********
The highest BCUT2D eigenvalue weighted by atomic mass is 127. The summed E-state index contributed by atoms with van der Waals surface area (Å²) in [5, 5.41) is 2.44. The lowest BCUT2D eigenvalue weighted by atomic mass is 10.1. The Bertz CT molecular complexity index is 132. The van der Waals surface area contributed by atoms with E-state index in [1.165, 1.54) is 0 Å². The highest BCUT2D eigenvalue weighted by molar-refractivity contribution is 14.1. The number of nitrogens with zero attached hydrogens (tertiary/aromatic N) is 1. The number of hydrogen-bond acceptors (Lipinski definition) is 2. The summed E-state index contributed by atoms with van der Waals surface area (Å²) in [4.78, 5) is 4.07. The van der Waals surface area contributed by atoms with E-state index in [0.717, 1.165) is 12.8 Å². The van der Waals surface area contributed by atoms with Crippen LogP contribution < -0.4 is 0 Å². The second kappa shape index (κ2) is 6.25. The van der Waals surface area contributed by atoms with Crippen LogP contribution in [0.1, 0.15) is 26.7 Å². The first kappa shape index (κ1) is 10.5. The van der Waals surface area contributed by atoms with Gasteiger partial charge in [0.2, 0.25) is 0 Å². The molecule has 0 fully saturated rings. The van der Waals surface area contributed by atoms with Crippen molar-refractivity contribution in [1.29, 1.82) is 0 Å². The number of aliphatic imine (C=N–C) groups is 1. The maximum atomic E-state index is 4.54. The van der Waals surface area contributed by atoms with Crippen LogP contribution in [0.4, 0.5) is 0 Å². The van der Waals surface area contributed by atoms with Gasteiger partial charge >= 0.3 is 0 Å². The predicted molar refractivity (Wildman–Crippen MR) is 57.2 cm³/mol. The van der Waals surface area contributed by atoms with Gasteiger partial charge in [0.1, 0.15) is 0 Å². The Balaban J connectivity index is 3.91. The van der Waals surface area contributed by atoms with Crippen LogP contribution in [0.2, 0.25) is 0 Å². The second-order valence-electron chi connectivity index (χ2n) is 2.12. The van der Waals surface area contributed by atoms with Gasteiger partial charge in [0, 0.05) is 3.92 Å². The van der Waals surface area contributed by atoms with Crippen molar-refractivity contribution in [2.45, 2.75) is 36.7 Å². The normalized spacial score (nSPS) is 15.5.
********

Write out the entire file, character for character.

The highest BCUT2D eigenvalue weighted by atomic mass is 127. The summed E-state index contributed by atoms with van der Waals surface area (Å²) in [5, 5.41) is 2.44. The lowest BCUT2D eigenvalue weighted by atomic mass is 10.1. The Bertz CT molecular complexity index is 132. The van der Waals surface area contributed by atoms with E-state index in [1.165, 1.54) is 0 Å². The highest BCUT2D eigenvalue weighted by molar-refractivity contribution is 14.1. The number of nitrogens with zero attached hydrogens (tertiary/aromatic N) is 1. The number of hydrogen-bond acceptors (Lipinski definition) is 2. The summed E-state index contributed by atoms with van der Waals surface area (Å²) in [4.78, 5) is 4.07. The van der Waals surface area contributed by atoms with E-state index in [0.717, 1.165) is 12.8 Å². The van der Waals surface area contributed by atoms with Crippen LogP contribution < -0.4 is 0 Å². The second kappa shape index (κ2) is 6.25. The van der Waals surface area contributed by atoms with Crippen LogP contribution in [0.1, 0.15) is 26.7 Å². The first kappa shape index (κ1) is 10.5. The van der Waals surface area contributed by atoms with Gasteiger partial charge in [0.2, 0.25) is 0 Å². The molecule has 0 fully saturated rings. The van der Waals surface area contributed by atoms with Crippen molar-refractivity contribution in [1.29, 1.82) is 0 Å². The number of aliphatic imine (C=N–C) groups is 1. The maximum atomic E-state index is 4.54. The van der Waals surface area contributed by atoms with Crippen LogP contribution in [0.4, 0.5) is 0 Å². The van der Waals surface area contributed by atoms with Gasteiger partial charge >= 0.3 is 0 Å². The predicted molar refractivity (Wildman–Crippen MR) is 57.2 cm³/mol. The van der Waals surface area contributed by atoms with Gasteiger partial charge in [0.1, 0.15) is 0 Å². The Balaban J connectivity index is 3.91. The van der Waals surface area contributed by atoms with Crippen LogP contribution in [0.2, 0.25) is 0 Å². The second-order valence-electron chi connectivity index (χ2n) is 2.12. The van der Waals surface area contributed by atoms with Gasteiger partial charge in [0, 0.05) is 3.92 Å². The van der Waals surface area contributed by atoms with Crippen molar-refractivity contribution in [2.45, 2.75) is 36.7 Å². The normalized spacial score (nSPS) is 15.5.